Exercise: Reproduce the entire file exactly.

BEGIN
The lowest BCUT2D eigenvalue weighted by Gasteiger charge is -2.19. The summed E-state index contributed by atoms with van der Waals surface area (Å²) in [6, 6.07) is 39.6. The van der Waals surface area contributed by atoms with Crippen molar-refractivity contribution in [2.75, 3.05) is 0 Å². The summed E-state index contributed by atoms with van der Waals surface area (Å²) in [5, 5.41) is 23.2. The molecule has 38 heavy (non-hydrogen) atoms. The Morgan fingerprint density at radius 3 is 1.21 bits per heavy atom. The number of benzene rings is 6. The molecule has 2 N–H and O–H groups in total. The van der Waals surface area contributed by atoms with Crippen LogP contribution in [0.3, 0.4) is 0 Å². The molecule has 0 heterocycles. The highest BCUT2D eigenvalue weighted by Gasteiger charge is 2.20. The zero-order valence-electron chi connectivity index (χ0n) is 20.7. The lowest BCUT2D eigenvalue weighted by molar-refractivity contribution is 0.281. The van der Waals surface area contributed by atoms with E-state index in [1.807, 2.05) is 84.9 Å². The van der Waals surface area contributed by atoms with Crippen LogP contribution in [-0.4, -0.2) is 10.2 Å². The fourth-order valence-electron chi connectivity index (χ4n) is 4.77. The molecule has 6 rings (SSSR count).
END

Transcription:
The lowest BCUT2D eigenvalue weighted by Gasteiger charge is -2.19. The summed E-state index contributed by atoms with van der Waals surface area (Å²) in [6, 6.07) is 39.6. The van der Waals surface area contributed by atoms with Crippen molar-refractivity contribution in [2.75, 3.05) is 0 Å². The summed E-state index contributed by atoms with van der Waals surface area (Å²) in [5, 5.41) is 23.2. The molecule has 38 heavy (non-hydrogen) atoms. The Morgan fingerprint density at radius 3 is 1.21 bits per heavy atom. The number of benzene rings is 6. The molecule has 2 N–H and O–H groups in total. The van der Waals surface area contributed by atoms with Crippen LogP contribution in [0.3, 0.4) is 0 Å². The molecule has 0 heterocycles. The highest BCUT2D eigenvalue weighted by Gasteiger charge is 2.20. The zero-order valence-electron chi connectivity index (χ0n) is 20.7. The lowest BCUT2D eigenvalue weighted by molar-refractivity contribution is 0.281. The van der Waals surface area contributed by atoms with E-state index in [1.807, 2.05) is 84.9 Å². The van der Waals surface area contributed by atoms with Crippen LogP contribution in [-0.4, -0.2) is 10.2 Å². The fourth-order valence-electron chi connectivity index (χ4n) is 4.77. The molecule has 6 rings (SSSR count).